Home » Four Argentine migratory species are added to an international list – Diario RÃo Negro

Four Argentine migratory species are added to an international list – Diario RÃo Negro

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Four Argentine migratory species are added to an international list – Diario RÃo Negro

The guanaco, the rockfish shark, the bottlenose dolphin and the Magellanic plover, species present in Argentina, were incorporated into the list of the Convention on the Conservation of Migratory Species of Wild Animals (CMS) and local specialists highlighted it as a “milestone” for conservation initiatives for these species.

According to new data from the United Nations Environmental Conservation Monitoring Center, 44% of the species on the list are experiencing population declines and three out of four species are being affected by habitat loss, degradation and fragmentation.

The incorporation of the species to the CMS list occurred within the framework of the Convention on the Conservation of Migratory Species of Wild Animals that took place between February 12 and 17 in Uzbekistan and was the result of a regional initiative which included scientists and organizations from Argentina, Bolivia, Paraguay, Peru, Chile, Uruguay and Brazil.

«The risk of extinction is increasing for migratory species globally, including those not listed by CMS«, Ramiro Ovejero, Conicet researcher and one of the promoters of the inclusion of the guanaco, explained to Télam.

With the inclusion of the guanaco on the CMS list, Ovejero considered that it will be possible to strengthen border conservation initiatives and recommend sustainable management guidelines for the species that lives along the Andes Mountains from the highlands to Tierra del Fuego. .

In relation to the guanaco, the number of specimens decreased in recent years, documenting and 93% decline in 20 years in northern Patagonia, according to data from the civil organization WCS Argentina.

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It was also discovered that in areas without fences and low livestock density, guanacos are migratory and annually inhabit areas of up to 220,000 hectares.

Among the main threats to this species are «the deterioration of grasslands “from livestock use due to overgrazing, along with the growing aridity caused by climate change, which causes a lack of food for this species,” and the hunting of specimens, Andrés Novaro, director, detailed to Télam of Terrestrial Conservation of WCS Argentina.

Guanacos, in addition, suffer the problem of fences in most fields: “Migration requires that animals be able to move freely from one place to another when the amount of food changes,” throughout the year, Novaro said.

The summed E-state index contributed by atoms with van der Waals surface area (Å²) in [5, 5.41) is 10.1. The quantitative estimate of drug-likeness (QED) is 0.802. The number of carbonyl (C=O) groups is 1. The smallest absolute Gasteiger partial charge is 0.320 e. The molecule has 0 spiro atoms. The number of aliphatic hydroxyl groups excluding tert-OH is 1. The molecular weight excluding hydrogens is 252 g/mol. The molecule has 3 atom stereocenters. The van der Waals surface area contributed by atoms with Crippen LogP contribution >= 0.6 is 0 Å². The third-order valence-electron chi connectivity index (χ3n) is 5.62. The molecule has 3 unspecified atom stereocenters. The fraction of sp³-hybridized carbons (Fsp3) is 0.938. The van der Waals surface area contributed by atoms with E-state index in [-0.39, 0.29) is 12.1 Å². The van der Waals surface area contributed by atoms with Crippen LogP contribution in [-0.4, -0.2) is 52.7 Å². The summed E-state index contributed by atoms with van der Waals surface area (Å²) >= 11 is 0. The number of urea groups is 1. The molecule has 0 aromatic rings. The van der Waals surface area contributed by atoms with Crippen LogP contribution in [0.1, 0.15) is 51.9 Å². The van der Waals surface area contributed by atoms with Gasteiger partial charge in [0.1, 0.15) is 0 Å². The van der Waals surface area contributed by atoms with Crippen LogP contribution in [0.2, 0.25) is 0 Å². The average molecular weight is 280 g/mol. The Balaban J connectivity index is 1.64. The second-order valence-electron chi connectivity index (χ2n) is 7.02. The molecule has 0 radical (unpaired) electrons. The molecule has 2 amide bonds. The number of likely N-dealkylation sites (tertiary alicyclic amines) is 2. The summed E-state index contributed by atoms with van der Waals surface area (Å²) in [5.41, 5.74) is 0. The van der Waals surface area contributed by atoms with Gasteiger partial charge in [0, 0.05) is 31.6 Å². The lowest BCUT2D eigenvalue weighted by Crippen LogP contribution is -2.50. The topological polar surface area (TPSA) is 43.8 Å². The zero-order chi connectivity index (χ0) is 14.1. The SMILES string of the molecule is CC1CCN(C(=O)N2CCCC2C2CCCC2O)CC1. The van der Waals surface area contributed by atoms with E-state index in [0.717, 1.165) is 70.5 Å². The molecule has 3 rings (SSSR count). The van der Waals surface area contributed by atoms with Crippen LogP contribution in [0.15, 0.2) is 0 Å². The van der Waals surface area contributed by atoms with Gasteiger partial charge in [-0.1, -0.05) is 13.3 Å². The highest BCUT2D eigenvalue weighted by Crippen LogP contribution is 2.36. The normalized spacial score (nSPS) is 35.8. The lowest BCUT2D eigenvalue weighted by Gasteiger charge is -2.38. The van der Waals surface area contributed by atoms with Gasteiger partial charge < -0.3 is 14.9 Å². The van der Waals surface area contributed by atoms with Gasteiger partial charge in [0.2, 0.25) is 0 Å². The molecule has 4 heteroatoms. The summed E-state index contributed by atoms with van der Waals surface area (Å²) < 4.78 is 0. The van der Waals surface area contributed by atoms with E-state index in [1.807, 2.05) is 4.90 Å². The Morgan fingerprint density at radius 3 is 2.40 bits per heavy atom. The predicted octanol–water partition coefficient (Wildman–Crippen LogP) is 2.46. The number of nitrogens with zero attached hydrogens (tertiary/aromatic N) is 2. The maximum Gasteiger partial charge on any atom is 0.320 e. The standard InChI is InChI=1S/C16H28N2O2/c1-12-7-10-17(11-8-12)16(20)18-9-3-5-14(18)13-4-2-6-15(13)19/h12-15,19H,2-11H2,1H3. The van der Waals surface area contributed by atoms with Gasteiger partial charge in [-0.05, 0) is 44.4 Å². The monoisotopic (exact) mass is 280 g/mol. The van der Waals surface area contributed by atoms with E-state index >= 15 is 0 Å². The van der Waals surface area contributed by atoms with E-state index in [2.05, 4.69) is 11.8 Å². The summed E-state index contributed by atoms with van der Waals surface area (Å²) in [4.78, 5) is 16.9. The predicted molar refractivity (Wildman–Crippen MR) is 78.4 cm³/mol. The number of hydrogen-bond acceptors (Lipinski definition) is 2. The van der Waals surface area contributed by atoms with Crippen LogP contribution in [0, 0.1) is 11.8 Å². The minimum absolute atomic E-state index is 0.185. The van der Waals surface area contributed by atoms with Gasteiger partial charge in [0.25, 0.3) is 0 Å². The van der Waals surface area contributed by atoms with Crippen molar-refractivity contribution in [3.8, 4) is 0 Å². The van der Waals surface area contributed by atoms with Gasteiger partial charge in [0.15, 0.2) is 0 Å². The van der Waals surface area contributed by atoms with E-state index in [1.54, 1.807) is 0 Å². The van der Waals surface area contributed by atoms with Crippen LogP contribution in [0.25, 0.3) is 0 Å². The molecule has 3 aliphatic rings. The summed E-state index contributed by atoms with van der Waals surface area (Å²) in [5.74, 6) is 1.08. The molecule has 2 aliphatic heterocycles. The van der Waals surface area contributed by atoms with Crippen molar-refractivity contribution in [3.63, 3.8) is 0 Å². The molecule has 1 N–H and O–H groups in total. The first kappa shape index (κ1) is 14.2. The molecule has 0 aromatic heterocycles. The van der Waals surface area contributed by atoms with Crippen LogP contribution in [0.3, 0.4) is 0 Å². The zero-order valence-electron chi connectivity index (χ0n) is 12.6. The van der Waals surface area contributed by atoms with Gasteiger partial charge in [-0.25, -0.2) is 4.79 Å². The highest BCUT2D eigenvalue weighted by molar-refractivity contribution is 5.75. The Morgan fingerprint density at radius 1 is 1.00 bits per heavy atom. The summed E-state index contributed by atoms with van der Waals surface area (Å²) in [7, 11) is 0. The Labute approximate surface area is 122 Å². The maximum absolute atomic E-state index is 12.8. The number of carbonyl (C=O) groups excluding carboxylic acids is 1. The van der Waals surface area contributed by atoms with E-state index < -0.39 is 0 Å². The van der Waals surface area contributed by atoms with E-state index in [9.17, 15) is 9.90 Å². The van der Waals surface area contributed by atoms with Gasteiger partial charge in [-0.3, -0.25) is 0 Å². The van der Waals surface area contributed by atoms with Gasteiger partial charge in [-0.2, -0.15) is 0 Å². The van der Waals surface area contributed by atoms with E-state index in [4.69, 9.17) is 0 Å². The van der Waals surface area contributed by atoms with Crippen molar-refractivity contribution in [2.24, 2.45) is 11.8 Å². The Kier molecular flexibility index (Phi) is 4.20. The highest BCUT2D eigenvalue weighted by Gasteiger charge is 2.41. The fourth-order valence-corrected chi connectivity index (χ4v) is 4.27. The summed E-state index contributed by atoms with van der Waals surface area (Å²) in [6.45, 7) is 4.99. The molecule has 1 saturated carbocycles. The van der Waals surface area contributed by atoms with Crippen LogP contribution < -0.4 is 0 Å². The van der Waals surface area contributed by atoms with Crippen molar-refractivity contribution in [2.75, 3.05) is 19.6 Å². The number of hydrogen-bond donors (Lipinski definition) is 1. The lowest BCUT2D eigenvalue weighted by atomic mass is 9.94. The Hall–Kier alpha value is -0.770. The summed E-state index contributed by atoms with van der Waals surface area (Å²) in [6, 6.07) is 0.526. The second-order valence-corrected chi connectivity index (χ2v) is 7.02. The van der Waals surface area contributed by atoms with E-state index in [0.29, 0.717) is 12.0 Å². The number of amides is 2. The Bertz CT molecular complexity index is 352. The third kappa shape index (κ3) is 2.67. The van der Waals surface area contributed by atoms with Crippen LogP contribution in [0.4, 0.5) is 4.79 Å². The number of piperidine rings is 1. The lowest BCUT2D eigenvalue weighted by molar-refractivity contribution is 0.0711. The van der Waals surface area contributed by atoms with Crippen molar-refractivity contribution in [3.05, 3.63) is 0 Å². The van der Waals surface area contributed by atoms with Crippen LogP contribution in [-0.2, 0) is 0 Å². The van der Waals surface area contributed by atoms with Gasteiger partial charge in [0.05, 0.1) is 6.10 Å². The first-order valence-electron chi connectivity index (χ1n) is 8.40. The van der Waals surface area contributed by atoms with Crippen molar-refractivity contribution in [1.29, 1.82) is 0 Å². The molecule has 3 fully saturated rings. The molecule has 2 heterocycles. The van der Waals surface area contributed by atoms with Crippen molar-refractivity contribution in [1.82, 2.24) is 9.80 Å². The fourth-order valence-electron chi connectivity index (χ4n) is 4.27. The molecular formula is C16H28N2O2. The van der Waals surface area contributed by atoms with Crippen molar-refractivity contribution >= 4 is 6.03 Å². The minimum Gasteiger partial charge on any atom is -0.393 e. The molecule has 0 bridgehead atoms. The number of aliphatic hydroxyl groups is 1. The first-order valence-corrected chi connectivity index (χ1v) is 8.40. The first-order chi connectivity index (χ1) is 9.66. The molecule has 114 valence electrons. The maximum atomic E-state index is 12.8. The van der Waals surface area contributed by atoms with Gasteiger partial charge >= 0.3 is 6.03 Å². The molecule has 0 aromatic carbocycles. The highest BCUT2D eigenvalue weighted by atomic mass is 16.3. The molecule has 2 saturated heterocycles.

Meanwhile, Juan Martín Cuevas, coordinator of Shark and Ray Conservation at WCS Argentina, referred to the situation of the scalelandrún shark, another migratory species representative of the Argentine coast that is in critical danger of extinction.

“Like all large sharks, the scalender is a top predator in the marine ecosystem, which places it up the food chain, playing a key role in maintaining balance between different levels of the food chain“said the specialist.

Due to strong fishing pressure, its global population was reduced to 80% in seven decades, and in the southwest Atlantic it was reduced to 90% in 40 years, reported WCS Argentina.

The third species included is the Magellanic plover, a bird classified as “vulnerable” by the Red List of Threatened Species of which, it is estimated, there are around 500 specimens left in the southern Patagonian steppe, according to data from the Ambiente Sur association. .

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Among the main threats of this species are “the loss of habitat due to urbanization or the impact of human activities, such as the traffic of vehicles or livestock in the nesting area, drought and implementation of infrastructure projects.” “that do not take into account the habitat of this and other species,” explained Germán Montero, executive director of Ambiente Sur.

Finally, the Lahille bottlenose dolphin, which in Argentina is found from the coasts south of Buenos Aires to Chubut, experiences a decline in its population on both banks of the Río de la Plata estuary starting in the 1990s.

This is due to problems such as incidental capture in fishing nets, chemical and acoustic pollution, and the destruction of their habitat, listed Miguel Iñiguez, president of the Cethus Foundation, one of the organizations that promoted the incorporation of this dolphin in the CMS appendices.

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